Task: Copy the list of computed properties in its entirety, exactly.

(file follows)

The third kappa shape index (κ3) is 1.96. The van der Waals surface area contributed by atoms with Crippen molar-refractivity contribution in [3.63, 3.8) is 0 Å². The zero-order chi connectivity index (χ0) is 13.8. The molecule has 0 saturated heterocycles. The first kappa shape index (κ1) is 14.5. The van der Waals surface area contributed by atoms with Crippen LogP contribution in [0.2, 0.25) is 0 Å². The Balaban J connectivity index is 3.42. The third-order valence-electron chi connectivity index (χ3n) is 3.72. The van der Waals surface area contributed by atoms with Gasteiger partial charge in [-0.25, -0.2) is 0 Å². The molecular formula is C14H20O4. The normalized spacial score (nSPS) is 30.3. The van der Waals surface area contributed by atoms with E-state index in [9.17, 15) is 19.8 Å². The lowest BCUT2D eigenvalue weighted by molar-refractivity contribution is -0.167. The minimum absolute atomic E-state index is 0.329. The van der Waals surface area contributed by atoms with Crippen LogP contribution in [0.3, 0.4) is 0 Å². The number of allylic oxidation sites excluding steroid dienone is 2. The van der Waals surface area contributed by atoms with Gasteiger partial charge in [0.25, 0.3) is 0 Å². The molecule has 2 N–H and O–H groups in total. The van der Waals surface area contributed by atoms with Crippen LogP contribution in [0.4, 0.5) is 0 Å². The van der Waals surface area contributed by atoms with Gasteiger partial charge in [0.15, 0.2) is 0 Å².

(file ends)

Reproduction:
The third kappa shape index (κ3) is 1.96. The van der Waals surface area contributed by atoms with Crippen molar-refractivity contribution in [3.63, 3.8) is 0 Å². The zero-order chi connectivity index (χ0) is 13.8. The molecule has 0 saturated heterocycles. The first kappa shape index (κ1) is 14.5. The van der Waals surface area contributed by atoms with Crippen LogP contribution in [0.2, 0.25) is 0 Å². The Balaban J connectivity index is 3.42. The third-order valence-electron chi connectivity index (χ3n) is 3.72. The van der Waals surface area contributed by atoms with Gasteiger partial charge in [-0.25, -0.2) is 0 Å². The molecular formula is C14H20O4. The normalized spacial score (nSPS) is 30.3. The van der Waals surface area contributed by atoms with E-state index in [9.17, 15) is 19.8 Å². The lowest BCUT2D eigenvalue weighted by molar-refractivity contribution is -0.167. The minimum absolute atomic E-state index is 0.329. The van der Waals surface area contributed by atoms with Crippen LogP contribution in [0.3, 0.4) is 0 Å². The number of allylic oxidation sites excluding steroid dienone is 2. The van der Waals surface area contributed by atoms with Gasteiger partial charge in [0.25, 0.3) is 0 Å². The molecule has 2 N–H and O–H groups in total. The van der Waals surface area contributed by atoms with Crippen LogP contribution in [0.4, 0.5) is 0 Å². The van der Waals surface area contributed by atoms with Gasteiger partial charge in [0.15, 0.2) is 0 Å².